The lawyers have also cleared Ottapathu from the charge that he has mislead shareholders, resulting in his earlier suspension. After clearing the hurdles for Ottapathu by absolving him from the serious charges levelled against him amid the impending disciplinary hearing, the three-member counsel says it recommends an investigation which follows fair procedure according to established principles. The catch is, Choppies will have to prove these allegations beyond reasonable doubt.
“An investigation in which any employee involved in the issue being investigated is given an opportunity to explain and defend him/herself, which investigation could lead to the sanctioning of an employee including dismissal. It is for the company to prove the conduct which is so serious as to warrant sanction or dismissal,” said the SA lawyers.
In response to the new report that seemingly clears Ottapathu from any wrong doing, the new board which is seen as largely sympathetic to the CEO has also stacked the proof of the burden on the company, with the board announcing that it has resolved to follow the recommendation of counsel and “cause a focused investigation by independent counsel to establish the sufficiency and cogency of evidence prior to taking a final decision whether to proceed with a disciplinary enquiry.”
Meanwhile the report from the advocates comes within a week after Choppies finally released its June 2018 audited results that were delayed for more than a year. The financials not only revealed massive losses but confirmed the findings from EY report that Choppies had engaged in shoddy accounting practices. The 2017 full year profit which was reported as P74.6 million has now been restated to P169.8 million losses, while 2018’s loss was a shocking P444.5 million caused by impairment losses that were disguised by the shady accounting processes.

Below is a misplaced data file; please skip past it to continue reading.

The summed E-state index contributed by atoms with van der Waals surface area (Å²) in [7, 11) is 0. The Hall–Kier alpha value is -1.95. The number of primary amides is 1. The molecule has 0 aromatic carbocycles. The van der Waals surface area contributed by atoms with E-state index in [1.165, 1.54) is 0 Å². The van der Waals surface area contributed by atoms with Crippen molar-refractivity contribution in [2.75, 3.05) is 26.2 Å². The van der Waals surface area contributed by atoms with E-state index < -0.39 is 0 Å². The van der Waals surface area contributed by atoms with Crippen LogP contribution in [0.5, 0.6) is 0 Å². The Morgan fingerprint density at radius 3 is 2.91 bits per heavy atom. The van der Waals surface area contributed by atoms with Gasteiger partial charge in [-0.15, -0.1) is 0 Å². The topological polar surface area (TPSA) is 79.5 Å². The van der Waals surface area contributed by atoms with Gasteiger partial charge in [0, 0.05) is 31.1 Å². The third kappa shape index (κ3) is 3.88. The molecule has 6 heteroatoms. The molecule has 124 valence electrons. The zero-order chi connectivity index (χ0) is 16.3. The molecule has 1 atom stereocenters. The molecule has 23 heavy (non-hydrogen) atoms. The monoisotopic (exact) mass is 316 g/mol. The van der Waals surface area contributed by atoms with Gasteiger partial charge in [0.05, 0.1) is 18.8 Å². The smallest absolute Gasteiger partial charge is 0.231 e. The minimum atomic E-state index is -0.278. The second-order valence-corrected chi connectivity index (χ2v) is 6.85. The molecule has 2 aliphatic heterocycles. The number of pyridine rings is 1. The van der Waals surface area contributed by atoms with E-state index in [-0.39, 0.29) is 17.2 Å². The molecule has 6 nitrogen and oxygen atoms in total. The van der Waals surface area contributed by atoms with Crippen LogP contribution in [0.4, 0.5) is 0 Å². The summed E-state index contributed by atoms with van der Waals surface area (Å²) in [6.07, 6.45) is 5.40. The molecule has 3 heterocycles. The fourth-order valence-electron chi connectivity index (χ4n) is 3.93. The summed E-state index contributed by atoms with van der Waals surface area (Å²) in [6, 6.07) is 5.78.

The impairment losses for 2018 included P77 million for reassessing useful lives of plant and equipment, P126 million goodwill written off on business acquisitions and P132 million impairment of trade and other receivables. Choppies net asset value (NAV) as on 30 June 2018 was P 576 million, which is a decrease of P 458 million or 44 per cent from P 1 billion in previous year. The 2017 NAV was also a reduction from P1.5 billion, a 32 percent reduction mainly due to restatements of 2016 results.
While the release of the results might bring relief to the shareholders and market participants, PwC which has since dropped Choppies after classifying it as a risky client, says there were a number of matters which prevented them from obtaining sufficient and appropriate audit evidence as required by International Standards on Auditing, thus distanced themselves from the reported financial results.
“We do not express an opinion on the consolidated and separate financial statements of Choppies Enterprises Limited (the “Company”) and its subsidiaries (together the “Group”). Because of the significance of the matters described in the Basis for disclaimer of opinion section of our report, we have not been able to obtain sufficient appropriate audit evidence to provide a basis for an audit opinion on these consolidated and separate financial statements,” said PwC in an audit report.
Choppies remains suspended on the BSE and JSE for non-compliance with the listing requirements, mainly due to non-publication of the 2018 audited annual financial statements. Moreover, the suspension will remain in place until the retailer publishes the 2019 financials, which industry insiders have warned shareholders to expect more losses. Choppies’ share price had plunged by over 70 percent in both exchanges before trading was halted in November 2018.